Feature tests offered by Autoconf do not cover all needs. People often have to supplement existing tests with their own macros, or with third-party macros.
There are two ways to organize custom macros in a package.
The first possibility (the historical practice) is to list all your
macros in acinclude.m4. This file will be included in
aclocal.m4 when you run
aclocal, and its macro(s) will
henceforth be visible to
autoconf. However if it contains
numerous macros, it will rapidly become difficult to maintain, and it
will be almost impossible to share macros between packages.
The second possibility, which we do recommend, is to write each macro
in its own file and gather all these files in a directory. This
directory is usually called m4/. Then it’s enough to update
configure.ac by adding a proper call to
aclocal will then take care of automatically adding m4/
to its search path for m4 files.
When ‘aclocal’ is run, it will build an aclocal.m4
m4_includes any file from m4/ that defines a
required macro. Macros not found locally will still be searched in
system-wide directories, as explained in Macro Search Path.
Custom macros should be distributed for the same reason that
configure.ac is: so that other people have all the sources of
your package if they want to work on it. In fact, this distribution
happens automatically because all
m4_included files are
However there is no consensus on the distribution of third-party
macros that your package may use. Many libraries install their own
macro in the system-wide
aclocal directory (see Writing your own aclocal macros). For instance, Guile ships with a file called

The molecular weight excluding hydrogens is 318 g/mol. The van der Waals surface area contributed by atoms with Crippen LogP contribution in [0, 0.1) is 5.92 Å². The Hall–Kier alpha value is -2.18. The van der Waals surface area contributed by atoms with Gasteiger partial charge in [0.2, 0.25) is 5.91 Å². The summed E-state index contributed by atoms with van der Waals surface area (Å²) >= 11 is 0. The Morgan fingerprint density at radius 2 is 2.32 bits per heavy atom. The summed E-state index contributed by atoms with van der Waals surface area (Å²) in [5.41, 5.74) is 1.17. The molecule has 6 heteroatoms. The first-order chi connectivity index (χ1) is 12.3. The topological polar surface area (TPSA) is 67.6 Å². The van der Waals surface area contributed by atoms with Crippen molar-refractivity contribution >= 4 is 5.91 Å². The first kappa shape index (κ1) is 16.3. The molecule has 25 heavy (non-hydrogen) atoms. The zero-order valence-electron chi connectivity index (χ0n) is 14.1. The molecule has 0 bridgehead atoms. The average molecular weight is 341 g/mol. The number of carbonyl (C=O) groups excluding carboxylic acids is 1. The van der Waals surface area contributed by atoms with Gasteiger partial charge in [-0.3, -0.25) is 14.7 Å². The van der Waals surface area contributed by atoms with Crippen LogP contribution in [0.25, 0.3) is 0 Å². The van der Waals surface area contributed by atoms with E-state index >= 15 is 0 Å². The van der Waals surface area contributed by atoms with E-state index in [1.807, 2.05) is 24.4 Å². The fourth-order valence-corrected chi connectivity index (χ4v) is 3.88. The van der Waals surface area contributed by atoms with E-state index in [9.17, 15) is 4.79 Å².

guile.m4 that contains the macro
GUILE_FLAGS that can
be used to define setup compiler and linker flags appropriate for
using Guile. Using
GUILE_FLAGS in configure.ac will
aclocal to copy guile.m4 into
aclocal.m4, but as guile.m4 is not part of the project,
it will not be distributed. Technically, that means a user who
needs to rebuild aclocal.m4 will have to install Guile first.
This is probably OK, if Guile already is a requirement to build the
package. However, if Guile is only an optional feature, or if your
package might run on architectures where Guile cannot be installed,
this requirement will hinder development. An easy solution is to copy
such third-party macros in your local m4/ directory so they get
Since Automake 1.10,
aclocal offers the option
to copy these system-wide third-party macros in your local macro directory,
helping to solve the above problem.
With this setup, system-wide macros will be copied to m4/
the first time you run
aclocal. Then the locally installed
macros will have precedence over the system-wide installed macros
aclocal is run again.
One reason why you should keep --install in the flags even after the first run is that when you later edit configure.ac and depend on a new macro, this macro will be installed in your m4/ automatically. Another one is that serial numbers (see Serial Numbers) can be used to update the macros in your source tree automatically when new system-wide versions are installed. A serial number should be a single line of the form
where nnn contains only digits and dots. It should appear in
the M4 file before any macro definition. It is a good practice to
maintain a serial number for each macro you distribute, even if you do
not use the --install option of
aclocal: this allows
other people to use it.